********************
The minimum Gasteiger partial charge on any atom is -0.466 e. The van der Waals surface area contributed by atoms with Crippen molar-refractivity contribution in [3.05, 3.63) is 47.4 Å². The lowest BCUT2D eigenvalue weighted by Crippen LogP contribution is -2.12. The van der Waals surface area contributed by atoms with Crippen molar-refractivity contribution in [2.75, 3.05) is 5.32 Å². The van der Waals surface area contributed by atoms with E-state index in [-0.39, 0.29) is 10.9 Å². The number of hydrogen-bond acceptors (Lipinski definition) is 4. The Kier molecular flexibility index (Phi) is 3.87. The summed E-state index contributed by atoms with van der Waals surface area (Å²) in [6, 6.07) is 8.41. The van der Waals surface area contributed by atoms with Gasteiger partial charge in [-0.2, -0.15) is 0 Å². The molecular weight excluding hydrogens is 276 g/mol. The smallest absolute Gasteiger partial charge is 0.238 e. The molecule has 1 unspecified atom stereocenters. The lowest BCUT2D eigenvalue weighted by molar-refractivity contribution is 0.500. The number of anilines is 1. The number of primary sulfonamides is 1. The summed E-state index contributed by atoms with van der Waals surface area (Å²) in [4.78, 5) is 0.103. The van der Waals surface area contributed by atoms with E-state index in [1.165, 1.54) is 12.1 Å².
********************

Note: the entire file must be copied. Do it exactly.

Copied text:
The minimum Gasteiger partial charge on any atom is -0.466 e. The van der Waals surface area contributed by atoms with Crippen molar-refractivity contribution in [3.05, 3.63) is 47.4 Å². The lowest BCUT2D eigenvalue weighted by Crippen LogP contribution is -2.12. The van der Waals surface area contributed by atoms with Crippen molar-refractivity contribution in [2.75, 3.05) is 5.32 Å². The van der Waals surface area contributed by atoms with E-state index in [-0.39, 0.29) is 10.9 Å². The number of hydrogen-bond acceptors (Lipinski definition) is 4. The Kier molecular flexibility index (Phi) is 3.87. The summed E-state index contributed by atoms with van der Waals surface area (Å²) in [6, 6.07) is 8.41. The van der Waals surface area contributed by atoms with Gasteiger partial charge in [-0.2, -0.15) is 0 Å². The molecular weight excluding hydrogens is 276 g/mol. The smallest absolute Gasteiger partial charge is 0.238 e. The molecule has 1 unspecified atom stereocenters. The lowest BCUT2D eigenvalue weighted by molar-refractivity contribution is 0.500. The number of anilines is 1. The number of primary sulfonamides is 1. The summed E-state index contributed by atoms with van der Waals surface area (Å²) in [4.78, 5) is 0.103. The van der Waals surface area contributed by atoms with E-state index in [1.165, 1.54) is 12.1 Å².